Thursday, June 9, 2011

Love Your Niche

"Sometimes, the customer isn't always right. Sometimes the customer is an asshole." I lifted that from some site linking the above video, so I can't claim credit. If you haven't seen it, it's brilliant and hilarious (although it's got some NSFW language). If you can't watch it, basically the Alamo Drafthouse threw out, without refund, a patron that wouldn't stop texting during a movie. The exceptional part isn't that the Drafthouse did this (they're apparently vigilant about enforcing their no talking/texting policies), it's the ejected patron's frothing response.

But equally exceptional is the Drafthouse themselves for actually enforcing this policy. As I'm sure anyone that's been to a movie in the last half-decade is aware, this is something you'd almost never, ever see in a chain megaplex. Not only would enforcing this kind of policy at a big theatre be difficult at best, but it's not at all in the theatre's interest. They're basically the default movie destination and rely on accessibility and volume. The Drafthouse could not be more different.

Rather than attempting to compete with the giant megaplexes, they're trying to cultivate a very different audience. Single screen theatres, holding hosts of special events, good food and drinks standing in stark contrast to $4 sodas and greasy popcorn (seriously, look at this bloody menu); the Drafthouse is trying to be everything a megaplex is not. And that includes throwing out undesirable customers who would disturb the type of patrons they're actually trying to court.

Essentially, the Drafthouse knows their niche and they're creating an experience that supports it almost exclusively. Rather that trying to beat billion dollar corporations at their own games, the Drafthouse decided the best way to win is not to play. And that, three of a half paragraphs in, is why this is very relevant to games.

I look at this year's E3 coverage and I see titanic corporations throwing tens of millions of dollars and hundreds of thousands of man-hours all trying to creating the best experience of shooting some men. And don't get me wrong, I love to shoot me some men every now and again (and a few, e.g. Bioshock Infinite, appear very genuinely ambitious), but they can't all be the best. And more importantly for me, there's effectively no way for a smaller developer to compete with that.

So I ask, why even try? Working on smaller downloadable games almost by definition means you're making a game for a niche (and in the great scale of culture and entertainment, games are already a niche). The more successful downloadable games sell maybe 300,000-400,000 copies. The towering successes, of which there have probably been less than ten, just break a million. For most AAA games, 1/3 of a million sales is an unmitigated disaster. Smaller downloadable games are afforded tremendous freedom because they are small.

In terms of actual development, much as the Drafthouse can toss unwanted customers, smaller games can afford to be inaccessible to some players. If you need to move 5 millions units, you have to appeal to a broad swath of players, with different skill levels, goals, etc. If you need 1/20 of that, it's far easier to say, "This game just isn't for them."

All too often, I hear talk of "the player" (and I fall into this trap myself) as if there's some Platonic player that all games should be made for. The truth is, you need to understand who your target audience is as well as who they are not. There are a variety of techniques for this, e.g. user stories, but it's really about having a clearer understanding of who you're making this game for beyond just "the player."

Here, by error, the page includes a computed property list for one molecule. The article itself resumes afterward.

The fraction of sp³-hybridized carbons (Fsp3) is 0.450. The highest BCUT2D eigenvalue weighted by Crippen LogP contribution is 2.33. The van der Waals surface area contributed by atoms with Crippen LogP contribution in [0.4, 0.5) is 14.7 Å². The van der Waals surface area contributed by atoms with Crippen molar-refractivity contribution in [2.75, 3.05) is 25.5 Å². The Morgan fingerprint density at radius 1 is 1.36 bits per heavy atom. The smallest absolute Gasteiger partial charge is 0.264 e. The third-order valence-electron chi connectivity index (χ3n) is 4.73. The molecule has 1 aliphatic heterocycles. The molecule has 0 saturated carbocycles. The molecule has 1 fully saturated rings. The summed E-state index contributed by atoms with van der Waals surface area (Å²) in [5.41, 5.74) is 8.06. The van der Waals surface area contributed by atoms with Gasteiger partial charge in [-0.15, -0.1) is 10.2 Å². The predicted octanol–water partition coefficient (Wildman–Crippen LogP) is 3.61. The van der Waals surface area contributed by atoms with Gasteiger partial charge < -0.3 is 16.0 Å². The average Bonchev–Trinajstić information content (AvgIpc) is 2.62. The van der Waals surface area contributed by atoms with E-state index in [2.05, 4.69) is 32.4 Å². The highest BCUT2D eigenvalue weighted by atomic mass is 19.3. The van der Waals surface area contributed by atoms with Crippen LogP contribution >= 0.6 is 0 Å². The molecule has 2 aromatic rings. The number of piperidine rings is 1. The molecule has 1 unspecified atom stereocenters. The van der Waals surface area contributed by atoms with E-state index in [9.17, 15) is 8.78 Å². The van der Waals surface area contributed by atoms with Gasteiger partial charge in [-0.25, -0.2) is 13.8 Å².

I groused about Frozen Synapse's poor tutorial last week, but the truth is, if a trichromatic, asymmetrical turn-based squad shooter where every level looks literally identical and you can control your squad's actions to the tenth of a second sounds appealing, you've already self-selected. I'm not sure how many folks are on the fence there.

Small downloadable games have tremendous potential to do things that larger games simply cannot do, because the experiences hit too small of an audience. And the Alamo Drafthouse will never grow to compete with Cineplex (or whatever theatre chains exist in the States, I don't even remember now). But they don't really intend to. They know who their audience is and they just want to ensure they're well served and they keep drawing in like-minded souls. Keeping that lesson is mind is something I intend to do so more and if that means kicking out some insane lady for texting, so be it. If nothing else, it sure does result in a lot of Internet fame (beyond, you know, just being so totally badass).



Blogger Jacob Clark said...

I am so glad you did a post on this! I am someone who works in retail management myself and sometimes you have to make decisions like this. Sometimes it is obvious when people don't like your work and they are just complaining for no apparent reason but you also must listen when real people do have complaints. The bigger question is figuring out who is an ass vs. who is upset? I think we have a duty to help those who are upset but not those who are asses.

I think indie games are great because they can do what they want, because of their low price point. It can be hard when your company is to concerned with the profits. I think if your produce a good product at the end of the day, people will buy it. No matter what, there will be an ass on the forums to tell you how bad your game was!

Great Post!

June 14, 2011 at 4:39 AM  

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